Students

PHIX3052 – Social and Existential Questions

2021 – Session 1, Fully online/virtual

Notice

As part of Phase 3 of our return to campus plan, most units will now run tutorials, seminars and other small group activities on campus, and most will keep an online version available to those students unable to return or those who choose to continue their studies online.

To check the availability of face-to-face and online activities for your unit, please go to timetable viewer. To check detailed information on unit assessments visit your unit's iLearn space or consult your unit convenor.

General Information

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Unit convenor and teaching staff Unit convenor and teaching staff
Robert Sinnerbrink
Lecturer and Tutor
Albert Atkin
Lecturer and Tutor
Brigid Martin
Credit points Credit points
10
Prerequisites Prerequisites
Corequisites Corequisites
Co-badged status Co-badged status
Unit description Unit description

This unit brings a philosophical lens to some of the great social and existential challenges of our times. We examine some of the key sources of existential meaning in human life, such as: personal freedom, identity, work, and a sense of belonging. We look at some of the prevailing ways in which these sources are currently threatened in contemporary society. The unit also considers some concrete ethical and political options for dealing with these challenges. Some examples of questions that may be explored in the unit include: What is the meaning we look for in our lives? Is spiritual belief an important or even a necessary element of human life? How does work fit in our idea of a good life? How can we live well together given our different gender, cultural and ethnic identities?

Important Academic Dates

Information about important academic dates including deadlines for withdrawing from units are available at https://students.mq.edu.au/important-dates

Learning Outcomes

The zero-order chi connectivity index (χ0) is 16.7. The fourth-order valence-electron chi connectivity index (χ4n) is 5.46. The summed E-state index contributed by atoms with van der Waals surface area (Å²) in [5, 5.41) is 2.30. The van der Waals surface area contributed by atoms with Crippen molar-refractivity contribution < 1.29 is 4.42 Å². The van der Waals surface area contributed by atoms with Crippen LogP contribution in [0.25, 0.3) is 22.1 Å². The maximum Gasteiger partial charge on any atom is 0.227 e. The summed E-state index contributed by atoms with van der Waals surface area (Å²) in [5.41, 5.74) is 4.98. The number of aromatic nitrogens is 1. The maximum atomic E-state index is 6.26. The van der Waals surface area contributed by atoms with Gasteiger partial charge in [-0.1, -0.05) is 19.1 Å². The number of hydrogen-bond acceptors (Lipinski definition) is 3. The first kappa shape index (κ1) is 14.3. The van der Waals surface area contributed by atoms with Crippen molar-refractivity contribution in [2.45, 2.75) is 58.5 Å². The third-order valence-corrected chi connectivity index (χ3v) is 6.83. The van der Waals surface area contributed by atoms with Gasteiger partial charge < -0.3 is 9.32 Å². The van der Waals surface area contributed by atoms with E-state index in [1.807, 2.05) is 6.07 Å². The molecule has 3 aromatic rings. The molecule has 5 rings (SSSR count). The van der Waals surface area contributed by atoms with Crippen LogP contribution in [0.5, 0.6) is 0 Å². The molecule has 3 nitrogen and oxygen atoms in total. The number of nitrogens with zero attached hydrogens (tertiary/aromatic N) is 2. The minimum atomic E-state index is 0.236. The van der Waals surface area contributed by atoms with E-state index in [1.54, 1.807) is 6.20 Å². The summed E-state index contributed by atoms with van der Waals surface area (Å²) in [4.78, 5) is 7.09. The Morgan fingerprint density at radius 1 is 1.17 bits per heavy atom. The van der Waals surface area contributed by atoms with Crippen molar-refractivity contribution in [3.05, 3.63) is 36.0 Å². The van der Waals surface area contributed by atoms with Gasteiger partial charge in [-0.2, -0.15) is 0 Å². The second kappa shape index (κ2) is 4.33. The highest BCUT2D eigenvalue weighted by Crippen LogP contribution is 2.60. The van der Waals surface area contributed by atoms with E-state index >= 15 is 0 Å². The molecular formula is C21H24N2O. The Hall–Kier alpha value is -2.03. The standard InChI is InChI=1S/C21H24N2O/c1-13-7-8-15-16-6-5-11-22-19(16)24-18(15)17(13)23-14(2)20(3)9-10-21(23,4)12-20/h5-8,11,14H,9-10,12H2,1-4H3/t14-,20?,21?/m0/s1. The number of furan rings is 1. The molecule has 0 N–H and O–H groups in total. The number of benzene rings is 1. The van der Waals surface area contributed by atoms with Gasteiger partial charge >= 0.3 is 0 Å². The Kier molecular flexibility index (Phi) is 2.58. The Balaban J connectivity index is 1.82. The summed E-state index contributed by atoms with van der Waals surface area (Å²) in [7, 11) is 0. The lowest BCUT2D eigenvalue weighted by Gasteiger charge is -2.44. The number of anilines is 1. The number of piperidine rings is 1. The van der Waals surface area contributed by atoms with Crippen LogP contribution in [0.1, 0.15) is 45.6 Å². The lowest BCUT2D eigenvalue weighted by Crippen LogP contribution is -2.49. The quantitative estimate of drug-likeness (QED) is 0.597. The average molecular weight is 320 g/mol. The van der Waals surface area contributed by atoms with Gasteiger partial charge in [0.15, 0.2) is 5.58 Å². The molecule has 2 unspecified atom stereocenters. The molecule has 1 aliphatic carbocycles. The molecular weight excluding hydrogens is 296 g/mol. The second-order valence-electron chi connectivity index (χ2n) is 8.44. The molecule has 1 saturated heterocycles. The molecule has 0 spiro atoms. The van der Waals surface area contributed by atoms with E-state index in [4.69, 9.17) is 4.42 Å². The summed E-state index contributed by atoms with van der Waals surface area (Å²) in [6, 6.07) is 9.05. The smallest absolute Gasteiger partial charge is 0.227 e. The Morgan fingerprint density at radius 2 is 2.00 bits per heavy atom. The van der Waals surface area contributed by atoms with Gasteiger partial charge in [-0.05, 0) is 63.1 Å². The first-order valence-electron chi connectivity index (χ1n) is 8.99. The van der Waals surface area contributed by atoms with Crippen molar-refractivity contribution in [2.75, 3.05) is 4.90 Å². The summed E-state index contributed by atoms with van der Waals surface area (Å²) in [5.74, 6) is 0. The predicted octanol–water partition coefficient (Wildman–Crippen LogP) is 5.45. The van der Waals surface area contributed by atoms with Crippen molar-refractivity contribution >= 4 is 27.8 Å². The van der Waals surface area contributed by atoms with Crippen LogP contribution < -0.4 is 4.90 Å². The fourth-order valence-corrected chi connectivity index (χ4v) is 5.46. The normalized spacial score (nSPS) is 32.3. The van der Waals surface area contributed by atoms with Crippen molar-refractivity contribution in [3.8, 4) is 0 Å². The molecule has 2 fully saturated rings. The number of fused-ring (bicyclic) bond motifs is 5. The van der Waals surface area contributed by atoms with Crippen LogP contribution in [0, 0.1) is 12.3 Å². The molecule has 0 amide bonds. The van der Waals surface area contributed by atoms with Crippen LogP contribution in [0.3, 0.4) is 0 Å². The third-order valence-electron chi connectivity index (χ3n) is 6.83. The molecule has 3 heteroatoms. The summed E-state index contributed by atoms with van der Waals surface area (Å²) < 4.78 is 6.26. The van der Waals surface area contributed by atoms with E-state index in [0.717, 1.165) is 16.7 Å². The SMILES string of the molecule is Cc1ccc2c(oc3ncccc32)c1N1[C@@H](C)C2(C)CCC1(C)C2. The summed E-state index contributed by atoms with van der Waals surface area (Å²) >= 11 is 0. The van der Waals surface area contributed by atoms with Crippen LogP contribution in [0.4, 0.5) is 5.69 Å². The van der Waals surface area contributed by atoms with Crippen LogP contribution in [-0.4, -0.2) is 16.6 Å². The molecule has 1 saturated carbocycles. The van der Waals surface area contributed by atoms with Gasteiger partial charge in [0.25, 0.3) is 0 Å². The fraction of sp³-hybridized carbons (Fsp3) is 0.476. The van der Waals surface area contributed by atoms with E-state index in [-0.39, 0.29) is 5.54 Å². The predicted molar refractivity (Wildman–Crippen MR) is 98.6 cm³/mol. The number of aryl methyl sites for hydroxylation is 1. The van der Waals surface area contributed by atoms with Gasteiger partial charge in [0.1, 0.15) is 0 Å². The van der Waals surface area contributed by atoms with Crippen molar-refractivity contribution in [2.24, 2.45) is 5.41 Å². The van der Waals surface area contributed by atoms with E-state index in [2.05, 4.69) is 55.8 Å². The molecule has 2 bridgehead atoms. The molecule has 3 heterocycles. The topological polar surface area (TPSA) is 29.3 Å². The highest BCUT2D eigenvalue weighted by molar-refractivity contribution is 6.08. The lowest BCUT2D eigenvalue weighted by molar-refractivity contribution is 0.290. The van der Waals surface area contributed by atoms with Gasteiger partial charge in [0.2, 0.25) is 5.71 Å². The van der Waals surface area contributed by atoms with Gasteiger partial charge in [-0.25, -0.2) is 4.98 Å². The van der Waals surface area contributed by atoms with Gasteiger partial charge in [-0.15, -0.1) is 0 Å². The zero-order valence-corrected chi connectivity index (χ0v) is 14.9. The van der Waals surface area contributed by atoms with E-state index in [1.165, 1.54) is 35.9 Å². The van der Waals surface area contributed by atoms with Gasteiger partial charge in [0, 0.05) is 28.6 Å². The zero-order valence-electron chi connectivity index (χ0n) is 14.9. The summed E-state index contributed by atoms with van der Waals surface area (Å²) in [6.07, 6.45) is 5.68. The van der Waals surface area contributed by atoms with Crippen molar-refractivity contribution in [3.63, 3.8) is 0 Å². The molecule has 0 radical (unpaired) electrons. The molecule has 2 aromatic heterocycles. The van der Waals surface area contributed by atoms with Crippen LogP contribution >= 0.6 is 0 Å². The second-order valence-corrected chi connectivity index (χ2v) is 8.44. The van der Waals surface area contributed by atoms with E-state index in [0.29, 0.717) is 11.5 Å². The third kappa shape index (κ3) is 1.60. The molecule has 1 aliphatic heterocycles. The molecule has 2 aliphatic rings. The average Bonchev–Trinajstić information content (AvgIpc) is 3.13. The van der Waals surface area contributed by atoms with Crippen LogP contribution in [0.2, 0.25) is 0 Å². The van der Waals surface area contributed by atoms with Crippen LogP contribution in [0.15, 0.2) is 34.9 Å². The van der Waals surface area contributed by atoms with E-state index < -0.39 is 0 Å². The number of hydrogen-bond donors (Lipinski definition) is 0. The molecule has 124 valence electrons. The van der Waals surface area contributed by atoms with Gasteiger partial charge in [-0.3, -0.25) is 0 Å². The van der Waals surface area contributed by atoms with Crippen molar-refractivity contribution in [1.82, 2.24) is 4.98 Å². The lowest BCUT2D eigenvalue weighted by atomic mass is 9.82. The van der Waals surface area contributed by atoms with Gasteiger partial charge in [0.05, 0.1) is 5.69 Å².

On successful completion of this unit, you will be able to:

  • ULO2: analyse arguments in the relevant literature.
  • ULO1: explain the history and meaning of concepts in existentialist and social philosophy.
  • ULO3: apply existentialist and social-philosophy approaches in broader social, cultural, and political debates.
  • ULO4: investigate and theorise ideas clearly, cogently, and convincingly through critical analysis and philosophical discussion.

Assessment Tasks

Name Weighting Hurdle Due
Participation 20% No Weeks 2-12
Philosophical Essay 40% No Week 13
Online quizzes 20% No Weeks 3, 5, 7, 9, 11
Reflective tasks 20% No Week 6

Participation

Assessment Type 1: Participatory task
Indicative Time on Task 2: 15 hours
Due: Weeks 2-12
Weighting: 20%

 

Online discussion participation and associated activities. Students should be prepared for the discussion by reading set papers in advance, and formulating questions for discussion with their fellow students.

 


On successful completion you will be able to:
  • explain the history and meaning of concepts in existentialist and social philosophy.
  • apply existentialist and social-philosophy approaches in broader social, cultural, and political debates.
  • investigate and theorise ideas clearly, cogently, and convincingly through critical analysis and philosophical discussion.

Philosophical Essay

Assessment Type 1: Essay
Indicative Time on Task 2: 30 hours
Due: Week 13
Weighting: 40%

 

An argumentative essay analysing and responding to key problems and theories from the unit.

 


On successful completion you will be able to:
  • analyse arguments in the relevant literature.
  • explain the history and meaning of concepts in existentialist and social philosophy.
  • apply existentialist and social-philosophy approaches in broader social, cultural, and political debates.
  • investigate and theorise ideas clearly, cogently, and convincingly through critical analysis and philosophical discussion.

Online quizzes

Assessment Type 1: Quiz/Test
Indicative Time on Task 2: 15 hours
Due: Weeks 3, 5, 7, 9, 11
Weighting: 20%

 

Online quizzes

 


On successful completion you will be able to:
  • explain the history and meaning of concepts in existentialist and social philosophy.

Reflective tasks

Assessment Type 1: Reflective Writing
Indicative Time on Task 2: 15 hours
Due: Week 6
Weighting: 20%

 

Short written reflective tasks

 


On successful completion you will be able to:
  • analyse arguments in the relevant literature.
  • explain the history and meaning of concepts in existentialist and social philosophy.
  • apply existentialist and social-philosophy approaches in broader social, cultural, and political debates.
  • investigate and theorise ideas clearly, cogently, and convincingly through critical analysis and philosophical discussion.

1 If you need help with your assignment, please contact:

  • the academic teaching staff in your unit for guidance in understanding or completing this type of assessment
  • the Learning Skills Unit for academic skills support.

2 Indicative time-on-task is an estimate of the time required for completion of the assessment task and is subject to individual variation

Delivery and Resources